JASAC established the Peoples Graft Watch of Iloilo, Incorporated (PGII). Trained volunteers numbering 116 serve as observers in government biddings and monitor the usage of the 20-percent development fund of the Internal Revenue Allotment (IRA). Their efforts and achievements at stmping out corruption earned them the distinction of being the Best Performing Corruption Prevention Unit of the Ombudsman in the year 2000 and 2005.

Anti-corruption milestones-testaments to JASAC’s dedication to good governance

· Dismissal of the regional and assistant regional directors of the Department of Public Works and Highways (DPWH) due to their involvement in a Php25-million project found to be anomalous.

· Suspension of Municipal Mayor, Municipal Treasurer and the Mayor’s private Secretary for having initiated a bogus road project costing Php1 million.

· Participation of PGII volunteers in 127 biddings, bringing to the attention of the Deputy Ombudsman in Visayas an irregularity in the procurement of medicines costing millions of pesos in taxpayers money.

· Benefits from IRA through close coordination between BEC members and local government units (LGU) in monitoring the said fund at the barangay level. This vigilance has translated IRA into development projects like electrification and water system, among others. IRA supports JASAC’s feeding Program that benefits 1,550 children age 0-6 years.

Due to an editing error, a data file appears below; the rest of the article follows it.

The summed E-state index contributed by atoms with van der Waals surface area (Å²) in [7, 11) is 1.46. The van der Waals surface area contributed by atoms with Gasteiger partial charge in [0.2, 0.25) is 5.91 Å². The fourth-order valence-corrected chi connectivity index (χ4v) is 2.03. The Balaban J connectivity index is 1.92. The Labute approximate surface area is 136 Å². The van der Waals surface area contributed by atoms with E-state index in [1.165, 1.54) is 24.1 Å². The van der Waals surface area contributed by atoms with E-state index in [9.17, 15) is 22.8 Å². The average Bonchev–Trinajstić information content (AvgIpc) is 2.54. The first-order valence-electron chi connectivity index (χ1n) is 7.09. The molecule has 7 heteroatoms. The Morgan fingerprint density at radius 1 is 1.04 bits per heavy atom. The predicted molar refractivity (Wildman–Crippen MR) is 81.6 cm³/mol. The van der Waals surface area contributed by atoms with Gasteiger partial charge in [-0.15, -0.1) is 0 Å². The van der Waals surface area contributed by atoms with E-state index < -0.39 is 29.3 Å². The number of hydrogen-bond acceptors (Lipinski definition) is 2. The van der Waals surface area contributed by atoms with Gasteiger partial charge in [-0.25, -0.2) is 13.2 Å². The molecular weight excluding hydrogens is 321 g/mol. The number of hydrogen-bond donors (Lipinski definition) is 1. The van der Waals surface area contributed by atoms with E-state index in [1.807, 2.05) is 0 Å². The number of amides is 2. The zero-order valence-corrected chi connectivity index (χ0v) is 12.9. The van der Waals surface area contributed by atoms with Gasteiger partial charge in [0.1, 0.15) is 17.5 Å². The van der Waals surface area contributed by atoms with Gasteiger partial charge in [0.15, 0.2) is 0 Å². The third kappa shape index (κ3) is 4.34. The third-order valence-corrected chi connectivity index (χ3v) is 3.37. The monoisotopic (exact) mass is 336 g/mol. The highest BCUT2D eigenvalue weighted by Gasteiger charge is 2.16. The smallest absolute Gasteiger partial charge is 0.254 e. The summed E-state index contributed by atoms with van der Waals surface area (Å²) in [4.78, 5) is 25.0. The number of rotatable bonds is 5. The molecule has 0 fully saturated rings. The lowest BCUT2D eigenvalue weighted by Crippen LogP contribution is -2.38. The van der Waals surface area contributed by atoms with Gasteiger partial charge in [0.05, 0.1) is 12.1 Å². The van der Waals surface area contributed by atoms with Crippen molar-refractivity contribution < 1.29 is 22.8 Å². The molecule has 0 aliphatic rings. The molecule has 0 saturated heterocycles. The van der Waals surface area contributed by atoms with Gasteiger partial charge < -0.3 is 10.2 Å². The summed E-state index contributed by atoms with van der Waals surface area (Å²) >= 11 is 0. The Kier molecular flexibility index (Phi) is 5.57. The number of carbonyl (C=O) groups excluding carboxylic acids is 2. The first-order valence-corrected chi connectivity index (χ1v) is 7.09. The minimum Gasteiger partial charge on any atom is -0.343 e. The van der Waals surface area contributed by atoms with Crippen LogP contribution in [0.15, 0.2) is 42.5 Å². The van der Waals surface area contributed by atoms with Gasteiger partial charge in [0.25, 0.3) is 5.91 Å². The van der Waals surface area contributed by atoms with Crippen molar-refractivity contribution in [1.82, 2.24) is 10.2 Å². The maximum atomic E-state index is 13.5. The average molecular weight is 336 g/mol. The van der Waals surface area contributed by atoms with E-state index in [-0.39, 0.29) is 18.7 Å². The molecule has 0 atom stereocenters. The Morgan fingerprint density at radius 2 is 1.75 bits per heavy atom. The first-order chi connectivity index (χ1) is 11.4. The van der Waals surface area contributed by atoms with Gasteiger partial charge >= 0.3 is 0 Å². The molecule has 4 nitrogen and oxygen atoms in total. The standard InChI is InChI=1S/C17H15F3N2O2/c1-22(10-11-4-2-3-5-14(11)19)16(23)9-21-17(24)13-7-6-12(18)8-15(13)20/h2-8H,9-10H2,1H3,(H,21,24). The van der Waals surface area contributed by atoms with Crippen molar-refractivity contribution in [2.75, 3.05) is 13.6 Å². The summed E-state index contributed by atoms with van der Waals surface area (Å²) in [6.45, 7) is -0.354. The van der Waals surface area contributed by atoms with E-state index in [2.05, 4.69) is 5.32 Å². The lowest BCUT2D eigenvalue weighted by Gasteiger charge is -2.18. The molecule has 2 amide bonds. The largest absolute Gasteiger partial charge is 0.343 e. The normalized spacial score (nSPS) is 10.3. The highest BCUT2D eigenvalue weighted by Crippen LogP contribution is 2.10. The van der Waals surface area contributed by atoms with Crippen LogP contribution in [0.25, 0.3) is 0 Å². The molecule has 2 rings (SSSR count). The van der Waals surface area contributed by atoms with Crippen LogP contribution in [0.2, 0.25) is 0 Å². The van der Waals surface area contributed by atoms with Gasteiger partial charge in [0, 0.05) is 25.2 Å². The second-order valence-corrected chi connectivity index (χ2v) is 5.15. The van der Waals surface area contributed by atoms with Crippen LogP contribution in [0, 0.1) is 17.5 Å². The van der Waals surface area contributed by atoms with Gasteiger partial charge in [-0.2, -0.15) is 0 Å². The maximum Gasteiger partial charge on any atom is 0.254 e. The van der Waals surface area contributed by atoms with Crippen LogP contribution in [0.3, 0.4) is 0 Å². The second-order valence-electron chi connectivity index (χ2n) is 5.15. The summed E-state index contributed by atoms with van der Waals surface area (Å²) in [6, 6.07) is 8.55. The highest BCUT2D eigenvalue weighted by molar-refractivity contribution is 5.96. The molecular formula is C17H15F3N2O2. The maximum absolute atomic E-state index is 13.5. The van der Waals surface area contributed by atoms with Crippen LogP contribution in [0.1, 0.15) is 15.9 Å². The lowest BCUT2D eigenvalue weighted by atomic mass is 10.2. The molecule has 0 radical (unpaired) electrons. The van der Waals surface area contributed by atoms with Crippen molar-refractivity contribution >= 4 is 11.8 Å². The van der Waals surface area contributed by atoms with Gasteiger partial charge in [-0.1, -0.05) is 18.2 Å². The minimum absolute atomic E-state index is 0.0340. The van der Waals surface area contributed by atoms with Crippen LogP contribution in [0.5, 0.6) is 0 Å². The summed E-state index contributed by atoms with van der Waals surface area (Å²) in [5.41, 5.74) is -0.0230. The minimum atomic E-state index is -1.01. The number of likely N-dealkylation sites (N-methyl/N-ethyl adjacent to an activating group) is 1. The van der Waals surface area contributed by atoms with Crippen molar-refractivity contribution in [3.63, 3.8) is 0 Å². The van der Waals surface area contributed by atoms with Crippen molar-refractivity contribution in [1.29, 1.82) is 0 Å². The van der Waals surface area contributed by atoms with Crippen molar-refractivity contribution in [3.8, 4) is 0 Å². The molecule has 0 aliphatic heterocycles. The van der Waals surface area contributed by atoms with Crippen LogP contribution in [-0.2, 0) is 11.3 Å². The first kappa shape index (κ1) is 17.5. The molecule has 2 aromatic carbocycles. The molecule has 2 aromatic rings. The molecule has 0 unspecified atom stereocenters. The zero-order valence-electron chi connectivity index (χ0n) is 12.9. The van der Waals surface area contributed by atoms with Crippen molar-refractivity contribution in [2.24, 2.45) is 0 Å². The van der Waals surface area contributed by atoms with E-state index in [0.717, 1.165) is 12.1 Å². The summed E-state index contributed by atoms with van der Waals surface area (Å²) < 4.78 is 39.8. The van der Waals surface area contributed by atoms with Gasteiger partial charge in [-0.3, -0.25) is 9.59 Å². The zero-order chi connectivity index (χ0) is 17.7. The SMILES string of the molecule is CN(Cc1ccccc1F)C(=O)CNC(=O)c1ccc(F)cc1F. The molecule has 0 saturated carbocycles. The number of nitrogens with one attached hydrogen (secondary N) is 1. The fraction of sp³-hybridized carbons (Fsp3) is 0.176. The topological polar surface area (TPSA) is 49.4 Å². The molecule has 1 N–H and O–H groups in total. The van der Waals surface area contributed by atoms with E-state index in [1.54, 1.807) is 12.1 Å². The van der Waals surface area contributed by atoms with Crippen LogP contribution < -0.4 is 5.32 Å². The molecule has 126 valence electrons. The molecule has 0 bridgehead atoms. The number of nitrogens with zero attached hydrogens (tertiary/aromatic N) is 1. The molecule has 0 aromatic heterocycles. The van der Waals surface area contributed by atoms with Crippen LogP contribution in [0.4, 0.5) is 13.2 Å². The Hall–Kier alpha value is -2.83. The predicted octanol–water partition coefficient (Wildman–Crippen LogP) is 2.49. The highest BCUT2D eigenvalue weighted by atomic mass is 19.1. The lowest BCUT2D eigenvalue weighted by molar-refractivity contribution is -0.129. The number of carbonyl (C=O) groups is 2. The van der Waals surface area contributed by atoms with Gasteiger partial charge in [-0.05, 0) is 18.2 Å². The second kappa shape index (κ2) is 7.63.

The village of Amurao is one of the pilot BECs in Cabatuan that was identified both by JASAC and San Nicolas de Tolentino Parish as having the potential of becoming a self-sustaining, self-nourishing, and self-governing community. At the start of the program in 2002, COPAR results were use in formulating a Barangay Development Plan. The program concluded in 2004 but improvements continue to take place and positive results are felt in a much wider scale. Problems and issues that were initially identified such as lack of food and potable water, absence of electricity, inaccessibility to higher education, high prices of foods and commodities are continuously being addressed even beyond the program duration. An integrated values education and formation in the BEC directly responded to the problem of values erosion.